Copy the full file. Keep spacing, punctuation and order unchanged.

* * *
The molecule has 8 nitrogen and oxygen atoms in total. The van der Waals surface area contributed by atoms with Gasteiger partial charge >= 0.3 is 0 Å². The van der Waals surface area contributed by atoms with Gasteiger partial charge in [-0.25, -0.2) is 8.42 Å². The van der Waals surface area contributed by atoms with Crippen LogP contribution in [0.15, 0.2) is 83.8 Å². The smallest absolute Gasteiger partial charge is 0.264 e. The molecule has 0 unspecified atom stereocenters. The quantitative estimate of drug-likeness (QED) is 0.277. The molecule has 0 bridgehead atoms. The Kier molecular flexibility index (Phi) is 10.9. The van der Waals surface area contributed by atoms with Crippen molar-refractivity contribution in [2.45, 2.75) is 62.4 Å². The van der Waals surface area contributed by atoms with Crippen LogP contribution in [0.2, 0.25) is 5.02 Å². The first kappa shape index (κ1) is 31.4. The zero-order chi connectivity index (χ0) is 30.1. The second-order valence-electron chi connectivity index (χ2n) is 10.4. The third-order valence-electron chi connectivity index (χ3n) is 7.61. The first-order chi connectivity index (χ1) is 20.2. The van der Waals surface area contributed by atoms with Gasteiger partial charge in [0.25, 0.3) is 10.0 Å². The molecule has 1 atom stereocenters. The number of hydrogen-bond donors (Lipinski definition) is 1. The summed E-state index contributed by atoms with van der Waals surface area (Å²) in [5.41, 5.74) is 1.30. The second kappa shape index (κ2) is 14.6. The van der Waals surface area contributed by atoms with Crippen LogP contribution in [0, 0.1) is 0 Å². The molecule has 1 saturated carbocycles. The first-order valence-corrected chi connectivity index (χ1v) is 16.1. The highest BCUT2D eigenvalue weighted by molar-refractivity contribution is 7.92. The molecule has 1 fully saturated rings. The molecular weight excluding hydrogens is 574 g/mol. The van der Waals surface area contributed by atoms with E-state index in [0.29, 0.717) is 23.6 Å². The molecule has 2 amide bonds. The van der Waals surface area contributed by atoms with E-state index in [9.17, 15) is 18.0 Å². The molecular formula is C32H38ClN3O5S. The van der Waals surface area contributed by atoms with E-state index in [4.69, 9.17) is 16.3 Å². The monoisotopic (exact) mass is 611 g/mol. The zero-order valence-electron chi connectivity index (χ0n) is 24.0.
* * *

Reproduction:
The molecule has 8 nitrogen and oxygen atoms in total. The van der Waals surface area contributed by atoms with Gasteiger partial charge >= 0.3 is 0 Å². The van der Waals surface area contributed by atoms with Gasteiger partial charge in [-0.25, -0.2) is 8.42 Å². The van der Waals surface area contributed by atoms with Crippen LogP contribution in [0.15, 0.2) is 83.8 Å². The smallest absolute Gasteiger partial charge is 0.264 e. The molecule has 0 unspecified atom stereocenters. The quantitative estimate of drug-likeness (QED) is 0.277. The molecule has 0 bridgehead atoms. The Kier molecular flexibility index (Phi) is 10.9. The van der Waals surface area contributed by atoms with Crippen molar-refractivity contribution in [2.45, 2.75) is 62.4 Å². The van der Waals surface area contributed by atoms with Crippen LogP contribution in [0.2, 0.25) is 5.02 Å². The first kappa shape index (κ1) is 31.4. The zero-order chi connectivity index (χ0) is 30.1. The second-order valence-electron chi connectivity index (χ2n) is 10.4. The third-order valence-electron chi connectivity index (χ3n) is 7.61. The first-order chi connectivity index (χ1) is 20.2. The van der Waals surface area contributed by atoms with Gasteiger partial charge in [0.25, 0.3) is 10.0 Å². The molecule has 1 atom stereocenters. The number of hydrogen-bond donors (Lipinski definition) is 1. The summed E-state index contributed by atoms with van der Waals surface area (Å²) in [5.41, 5.74) is 1.30. The second kappa shape index (κ2) is 14.6. The van der Waals surface area contributed by atoms with Crippen LogP contribution in [0, 0.1) is 0 Å². The molecule has 1 saturated carbocycles. The first-order valence-corrected chi connectivity index (χ1v) is 16.1. The highest BCUT2D eigenvalue weighted by molar-refractivity contribution is 7.92. The molecule has 1 fully saturated rings. The molecular weight excluding hydrogens is 574 g/mol. The van der Waals surface area contributed by atoms with E-state index in [0.29, 0.717) is 23.6 Å². The molecule has 2 amide bonds. The van der Waals surface area contributed by atoms with E-state index in [9.17, 15) is 18.0 Å². The molecular formula is C32H38ClN3O5S. The van der Waals surface area contributed by atoms with E-state index in [4.69, 9.17) is 16.3 Å². The monoisotopic (exact) mass is 611 g/mol. The zero-order valence-electron chi connectivity index (χ0n) is 24.0.